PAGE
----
Abstract: The recent euro area sovereign debt crisis put the financial sector under pressure and imposed several challenges, mainly in the countries most affected by the crisis. The sovereign-bank linkage can negatively affect the economic activity, especially by bank-dependent firms. This study explores the heterogeneity across banks in their funding structure, sovereign exposures, solvency, and availability of collateral, with the aim of investigating the effect of the crisis on firms' investment and employment decisions. Exploring a detailed database that covers virtually all bank loans granted to Portuguese firms, for the period 2007-2012, the results suggest an impact on investment and employment paths for firms whose lenders depend more heavily on interbank and market funding. Moreover, the results also stress the importance of assets eligible as collateral in monetary operations conducted by Central Bank. The findings suggest how a deterioration in sovereign creditworthiness can affect the real economy via the banking sector.
    JEL: E22 E24 E44 E51 G21 G31
    Date: 2017
  6. By: Joseph Kaboski (University of Notre Dame); Molly Lipscomb (University of Virginia); Virgiliu Midrigan (New York University)
    Abstract: In theory, high yield, indivisible investments investment indivisibilities and the nonconvexities in production can play crucial roles in development, especially when financial frictions are present. When facing such investments, agents can be more risk-loving and impatient. This paper uses a cash grant experiment in rural and semi-urban Uganda to evaluate how quantitatively important these investment indivisibilities may be. Specifically, we offer households a choice between a safer, low payoff and a riskier, large payoff lotteries. We also offer them a chance between an safer payoff or riskier, larger payoff. We also offer them an opportunity to delay receipt, earning interest. Consistent with the presence of high yield, indivisible investments, we find significant rates of risk-loving demand (27 percent) and impatient demand (71 percent), and this demand is linked to savings and returns. Higher payoffs are associated with increased savings, especially if the payoffs are sufficient to enable indivisible investments. We calibrate a model with financial frictions and high yield, indivisible investments to the empirical results, and evaluate their importance for aggregate development and the impacts of financial frictions.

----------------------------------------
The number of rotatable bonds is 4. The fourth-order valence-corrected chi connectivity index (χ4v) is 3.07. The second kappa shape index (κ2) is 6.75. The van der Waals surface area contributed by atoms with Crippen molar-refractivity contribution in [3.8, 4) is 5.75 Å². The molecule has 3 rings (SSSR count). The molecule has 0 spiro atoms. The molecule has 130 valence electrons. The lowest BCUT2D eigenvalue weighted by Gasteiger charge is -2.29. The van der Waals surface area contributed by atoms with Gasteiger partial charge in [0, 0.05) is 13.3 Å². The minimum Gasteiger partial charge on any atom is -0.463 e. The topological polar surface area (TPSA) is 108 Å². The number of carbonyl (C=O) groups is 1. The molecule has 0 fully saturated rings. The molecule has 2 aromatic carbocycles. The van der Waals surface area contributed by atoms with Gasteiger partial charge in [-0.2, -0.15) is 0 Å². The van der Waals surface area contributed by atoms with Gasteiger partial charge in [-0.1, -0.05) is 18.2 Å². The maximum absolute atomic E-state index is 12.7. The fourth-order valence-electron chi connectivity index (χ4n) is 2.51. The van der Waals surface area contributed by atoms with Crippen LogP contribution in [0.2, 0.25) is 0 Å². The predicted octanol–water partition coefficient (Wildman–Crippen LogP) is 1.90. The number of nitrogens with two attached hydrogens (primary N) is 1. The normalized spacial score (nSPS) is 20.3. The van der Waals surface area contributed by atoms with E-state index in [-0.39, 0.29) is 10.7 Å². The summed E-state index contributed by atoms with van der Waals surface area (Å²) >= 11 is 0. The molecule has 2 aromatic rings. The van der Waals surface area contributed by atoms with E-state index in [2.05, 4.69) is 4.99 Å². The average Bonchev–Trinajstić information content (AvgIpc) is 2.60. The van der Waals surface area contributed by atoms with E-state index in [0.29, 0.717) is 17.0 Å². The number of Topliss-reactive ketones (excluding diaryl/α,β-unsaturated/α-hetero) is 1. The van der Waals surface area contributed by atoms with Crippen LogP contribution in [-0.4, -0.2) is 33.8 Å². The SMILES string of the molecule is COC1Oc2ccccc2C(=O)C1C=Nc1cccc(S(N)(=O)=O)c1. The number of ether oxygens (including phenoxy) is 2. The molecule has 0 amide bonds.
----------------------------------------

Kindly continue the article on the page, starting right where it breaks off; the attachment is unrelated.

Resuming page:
Date: 2018
  7. By: David Kohn (Pontificia Universidad Católica de Chile); Fernando Leibovici (Federal Reserve Bank of St. Louis); Michal Szkup (University of British Columbia)
    Abstract: We investigate the extent to which financial frictions shape the effects a trade liberalization has on aggregate total factor productivity (TFP) and capital misallocation. We study a small open economy populated with heterogeneous entrepreneurs who differ in their productivity and are subject to financing constraints. Individuals choose whether to be workers or entrepreneurs, and entrepreneurs choose whether to export or not. We show how financial frictions distort these decisions and aggregate TFP. We calibrate the model to match key features of Chilean plant-level data and use it to quantify TFP losses due to misallocation. We then investigate how the presence of financial constraints affects the output and TFP gains from a trade liberalization. We find that lowering trade barriers has a stronger positive effect in less financially developed economies. The higher profits that result from a trade liberalization allow firms to accumulate assets and relax their credit constraint, which is particularly valuable in economies where firms are severely constrained.
    Date: 2018
  8. By: International Monetary Fund
    Abstract: This paper assesses and disseminates experiences and lessons from low-income countries (LICs) in Sub-Saharan Africa that were selected by the Africa Department in 2015-16 as pilots for enhanced analysis of macro-financial linkages in Article IV staff reports. The paper focuses on the common characteristics across the pilot countries and highlights the tools used in the analysis, the challenges encountered, and the solutions deployed in overcoming them.
    Keywords: Financial risk;Financial inclusion;Financial markets;Low income countries;Sub-Saharan Africa;Shallow Financial Markets; Risk; Financial Inclusion
    Date: 2018–07–23